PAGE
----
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New Jersey Division of Youth and Family Services v. B.M.

Superior Court of New Jersey, Appellate Division

June 24, 2013

NEW JERSEY DIVISION OF YOUTH AND FAMILY SERVICES, Plaintiff-Respondent,
v.
B.M., Defendant-Appellant. IN THE MATTER OF K.M., A Minor.

NOT FOR PUBLICATION WITHOUT THE APPROVAL OF THE APPELLATE DIVISION

Submitted June 18, 2013

On appeal from the Superior Court of New Jersey, Chancery Division, Family Part, Essex County, Docket No. FN-07-380-12.

Joseph E. Krakora, Public Defender, attorney for appellant (Patricia Nichols, Assistant Deputy Public Defender, of counsel and on the brief).

John J. Hoffman, Acting Attorney General, attorney for respondent (Andrea M. Silkowitz, Assistant Attorney General, of counsel; Thomas Ercolano, III, Deputy Attorney General, on the brief).

Joseph E. Krakora, Public Defender, Law Guardian, attorney for minor (Melissa R. Vance, Assistant Deputy Public Defender, Law Guardian, on the brief).

Before Judges Fisher and Grall.

PER CURIAM

The child in question, K.M., was born on January 4, 2012. At birth, both child and mother – defendant B.M. – tested positive for cocaine. The Division of Youth and Family Services (Division)[1] initiated an emergency removal and placed the child in foster care. Based on defendant's agreement that she needed services, as well as the acknowledged fact that both mother and child tested positive for cocaine at the time of the child's birth, the judge entered an order to show cause on January 12, 2012, that authorized the Division's continued care and custody of the child. On the return date the following month, the judge set a date for a fact-finding hearing.

At the fact-finding hearing on May 18, 2012, defendant stipulated that she and the child tested positive for cocaine at the time of the child's birth; defendant also acknowledged that she had used cocaine for approximately eighteen months leading up to K.M.'s birth, and that she had last used cocaine three or four days prior to the child's birth. The Division also provided evidence that defendant's two other children were in the custody of their grandmother and aunt. Relying on these facts, the judge rendered an oral decision. He found that defendant's ingestion of drugs prior to the child's birth, and the child's testing positive for cocaine at the time of birth, were factors that required a finding of abuse or neglect. The judge also entered an order permitting defendant to return home from her substance abuse program with the child, but he also required defendant to continue with an intensive outpatient program and other Division services.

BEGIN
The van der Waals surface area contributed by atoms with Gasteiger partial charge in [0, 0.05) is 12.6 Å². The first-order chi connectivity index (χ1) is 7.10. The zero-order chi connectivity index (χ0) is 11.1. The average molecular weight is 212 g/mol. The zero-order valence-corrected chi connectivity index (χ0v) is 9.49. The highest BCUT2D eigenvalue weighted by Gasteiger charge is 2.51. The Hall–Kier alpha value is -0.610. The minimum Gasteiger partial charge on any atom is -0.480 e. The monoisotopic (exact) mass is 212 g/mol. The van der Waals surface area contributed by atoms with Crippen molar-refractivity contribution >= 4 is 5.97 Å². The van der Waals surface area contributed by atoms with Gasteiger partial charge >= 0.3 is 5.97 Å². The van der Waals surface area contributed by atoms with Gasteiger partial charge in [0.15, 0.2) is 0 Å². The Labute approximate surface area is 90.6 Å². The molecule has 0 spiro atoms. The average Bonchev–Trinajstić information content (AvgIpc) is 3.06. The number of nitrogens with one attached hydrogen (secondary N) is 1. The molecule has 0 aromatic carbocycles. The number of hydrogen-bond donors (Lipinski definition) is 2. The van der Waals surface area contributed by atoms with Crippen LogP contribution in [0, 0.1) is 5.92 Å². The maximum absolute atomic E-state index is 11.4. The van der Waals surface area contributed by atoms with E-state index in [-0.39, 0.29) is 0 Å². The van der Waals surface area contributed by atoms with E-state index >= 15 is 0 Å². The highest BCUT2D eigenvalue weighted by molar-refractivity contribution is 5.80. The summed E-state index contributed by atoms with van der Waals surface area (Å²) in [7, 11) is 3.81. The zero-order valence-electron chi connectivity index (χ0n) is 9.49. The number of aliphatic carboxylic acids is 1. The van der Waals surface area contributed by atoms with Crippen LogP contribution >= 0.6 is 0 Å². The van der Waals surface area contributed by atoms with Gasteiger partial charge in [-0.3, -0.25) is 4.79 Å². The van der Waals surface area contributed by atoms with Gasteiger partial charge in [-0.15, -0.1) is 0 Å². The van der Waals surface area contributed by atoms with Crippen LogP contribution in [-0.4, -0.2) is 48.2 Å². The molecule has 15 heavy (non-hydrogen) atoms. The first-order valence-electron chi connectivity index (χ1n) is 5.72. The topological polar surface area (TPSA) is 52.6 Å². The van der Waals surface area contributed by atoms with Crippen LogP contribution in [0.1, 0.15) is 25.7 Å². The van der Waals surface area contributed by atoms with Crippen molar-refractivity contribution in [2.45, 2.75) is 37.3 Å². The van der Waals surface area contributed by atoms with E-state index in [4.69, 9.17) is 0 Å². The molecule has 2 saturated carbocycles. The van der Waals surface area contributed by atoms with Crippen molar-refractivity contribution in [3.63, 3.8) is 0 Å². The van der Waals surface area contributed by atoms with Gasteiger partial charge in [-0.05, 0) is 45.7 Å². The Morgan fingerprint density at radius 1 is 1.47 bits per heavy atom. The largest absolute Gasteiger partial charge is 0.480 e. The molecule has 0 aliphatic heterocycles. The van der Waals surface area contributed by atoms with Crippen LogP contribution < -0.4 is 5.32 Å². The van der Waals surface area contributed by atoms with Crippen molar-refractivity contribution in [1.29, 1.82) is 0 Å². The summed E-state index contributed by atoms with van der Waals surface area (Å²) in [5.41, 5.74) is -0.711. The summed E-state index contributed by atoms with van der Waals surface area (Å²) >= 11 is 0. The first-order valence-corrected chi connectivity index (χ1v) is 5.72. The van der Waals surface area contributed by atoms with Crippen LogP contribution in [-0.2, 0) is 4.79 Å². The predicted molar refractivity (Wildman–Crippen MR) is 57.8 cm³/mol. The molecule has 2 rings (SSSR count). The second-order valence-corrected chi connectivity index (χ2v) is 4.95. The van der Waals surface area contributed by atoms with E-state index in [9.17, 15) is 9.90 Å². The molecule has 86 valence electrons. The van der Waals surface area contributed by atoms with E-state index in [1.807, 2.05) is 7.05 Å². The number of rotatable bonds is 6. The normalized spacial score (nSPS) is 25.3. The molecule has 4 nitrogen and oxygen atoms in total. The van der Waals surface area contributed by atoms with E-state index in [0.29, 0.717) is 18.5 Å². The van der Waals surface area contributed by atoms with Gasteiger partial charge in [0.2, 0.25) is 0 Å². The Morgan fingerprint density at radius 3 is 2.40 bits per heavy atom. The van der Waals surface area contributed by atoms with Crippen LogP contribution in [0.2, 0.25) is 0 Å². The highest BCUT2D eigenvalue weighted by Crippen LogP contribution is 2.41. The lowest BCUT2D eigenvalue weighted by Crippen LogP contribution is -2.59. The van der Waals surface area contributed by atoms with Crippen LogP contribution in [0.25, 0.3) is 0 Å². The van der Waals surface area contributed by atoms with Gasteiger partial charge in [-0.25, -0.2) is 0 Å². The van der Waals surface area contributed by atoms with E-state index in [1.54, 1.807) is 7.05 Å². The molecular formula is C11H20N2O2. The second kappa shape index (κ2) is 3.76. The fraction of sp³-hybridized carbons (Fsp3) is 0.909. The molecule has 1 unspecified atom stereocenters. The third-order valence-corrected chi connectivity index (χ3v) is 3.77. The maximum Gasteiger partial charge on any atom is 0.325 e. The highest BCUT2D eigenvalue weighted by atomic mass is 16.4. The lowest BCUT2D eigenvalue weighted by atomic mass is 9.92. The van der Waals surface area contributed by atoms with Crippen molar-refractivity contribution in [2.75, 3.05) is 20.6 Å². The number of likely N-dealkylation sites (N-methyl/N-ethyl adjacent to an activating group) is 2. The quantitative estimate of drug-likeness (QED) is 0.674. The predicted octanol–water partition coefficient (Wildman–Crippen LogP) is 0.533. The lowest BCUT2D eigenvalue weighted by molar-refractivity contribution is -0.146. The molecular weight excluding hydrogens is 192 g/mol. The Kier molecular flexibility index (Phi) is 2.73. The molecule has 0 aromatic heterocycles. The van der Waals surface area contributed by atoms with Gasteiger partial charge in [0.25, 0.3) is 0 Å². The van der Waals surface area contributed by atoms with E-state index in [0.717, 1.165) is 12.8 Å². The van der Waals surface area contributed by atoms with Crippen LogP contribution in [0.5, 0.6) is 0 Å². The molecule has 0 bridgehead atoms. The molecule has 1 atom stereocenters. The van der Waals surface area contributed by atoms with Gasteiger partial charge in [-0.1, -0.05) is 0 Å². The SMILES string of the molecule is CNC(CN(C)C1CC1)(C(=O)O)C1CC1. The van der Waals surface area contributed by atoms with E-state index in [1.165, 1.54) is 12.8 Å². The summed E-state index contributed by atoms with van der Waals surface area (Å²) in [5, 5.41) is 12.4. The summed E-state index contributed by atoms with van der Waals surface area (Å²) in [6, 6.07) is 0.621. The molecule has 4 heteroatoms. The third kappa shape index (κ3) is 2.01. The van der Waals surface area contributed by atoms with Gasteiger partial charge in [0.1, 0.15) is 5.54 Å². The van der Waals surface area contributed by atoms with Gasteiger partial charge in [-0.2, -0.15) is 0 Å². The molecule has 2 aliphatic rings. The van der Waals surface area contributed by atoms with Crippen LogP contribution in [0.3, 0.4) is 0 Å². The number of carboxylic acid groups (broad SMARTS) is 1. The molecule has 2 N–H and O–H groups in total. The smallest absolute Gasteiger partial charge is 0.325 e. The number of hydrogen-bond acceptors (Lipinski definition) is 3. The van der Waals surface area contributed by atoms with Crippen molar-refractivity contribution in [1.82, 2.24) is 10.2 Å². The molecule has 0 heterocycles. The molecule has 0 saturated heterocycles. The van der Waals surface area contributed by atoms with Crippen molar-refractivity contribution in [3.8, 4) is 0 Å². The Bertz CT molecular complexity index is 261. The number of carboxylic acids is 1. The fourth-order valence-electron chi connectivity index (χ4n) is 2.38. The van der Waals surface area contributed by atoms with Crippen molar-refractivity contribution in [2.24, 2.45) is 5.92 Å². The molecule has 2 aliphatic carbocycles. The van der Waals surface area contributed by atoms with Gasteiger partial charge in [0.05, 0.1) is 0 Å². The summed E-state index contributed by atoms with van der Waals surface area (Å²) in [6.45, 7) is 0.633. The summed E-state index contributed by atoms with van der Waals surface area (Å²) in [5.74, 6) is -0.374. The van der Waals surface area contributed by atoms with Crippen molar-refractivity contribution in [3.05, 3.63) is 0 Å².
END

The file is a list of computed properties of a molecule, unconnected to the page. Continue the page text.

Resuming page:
Following the action's dismissal, defendant appealed, arguing:

I. K.M.'s REMOVAL FROM B.M.'S CUSTODY VIOLATED THE RELEVANT STATUTORY PROVISIONS FOR REMOVAL WITHOUT A COURT ORDER AND THE LITIGATION COMMENCED TO VALIDATE THAT REMOVAL LACKED THE REQUISITE DUE PROCESS TO WHICH B.M. WAS ENTITLED AND, THERE WAS INSUFFICIENT EVIDENCE OR FINDINGS BY THE TRIAL JUDGE TO SUPPORT REMOVAL OR CONTINUED PLACEMENT IN FOSTER CARE (Not Raised Below).
II.AT THE RETURN ON THE ORDER TO SHOW CAUSE THE TRIAL COURT MISTAKENLY BELIEVED A FACT-FINDING HEARING WAS REQUIRED UNDER N.J.S.A. 9:6-8.44 AND INSTEAD SHOULD HAVE PROCEEDED TO A HEARING ON THE PROPER DISPOSITION OF THE CASE AND TO DISMISSAL ONCE B.M. AND K.M. ENTERED THE RESIDENTIAL TREATMENT PROGRAM IN WHICH THE DIVISION WANTED THEM (Not Raised Below).
III.BECAUSE THERE WAS INSUFFICIENT EVIDENCE TO SUPPORT A FINDING OF ABUSE OF K.M. BY B.M. UNDER THE APPLICABLE STATUTES, THE FINDING MUST BE REVERSED, B.M.'S NAME REMOVED FROM THE CENTRAL REGISTSRY AND ANY DYFS RECORDS REFERRING TO SUCH A FINDING MAY BE EXPUNGED.

The month after defendant filed her brief on the merits in this court, our Supreme Court decided N.J. Div. of Youth & Family Servs. v. A.L., 213 N.J. 1 (2013), holding that a mother's drug abuse at or prior to the time of birth may not alone support a claim of abuse or neglect. The judge's decision here, although referencing other circumstances, chiefly relied upon the drug use of defendant while pregnant. In light of the Court's watershed decision in A.L., we vacate the order that memorialized the judge's finding of abuse or neglect, and remand for further consideration in light of A.L. For that reason, we need not now consider the other issues raised by defendant.

The May 18, 2012 order is vacated, and the matter remanded for further proceedings in conformity with this opinion. We do not retain jurisdiction.


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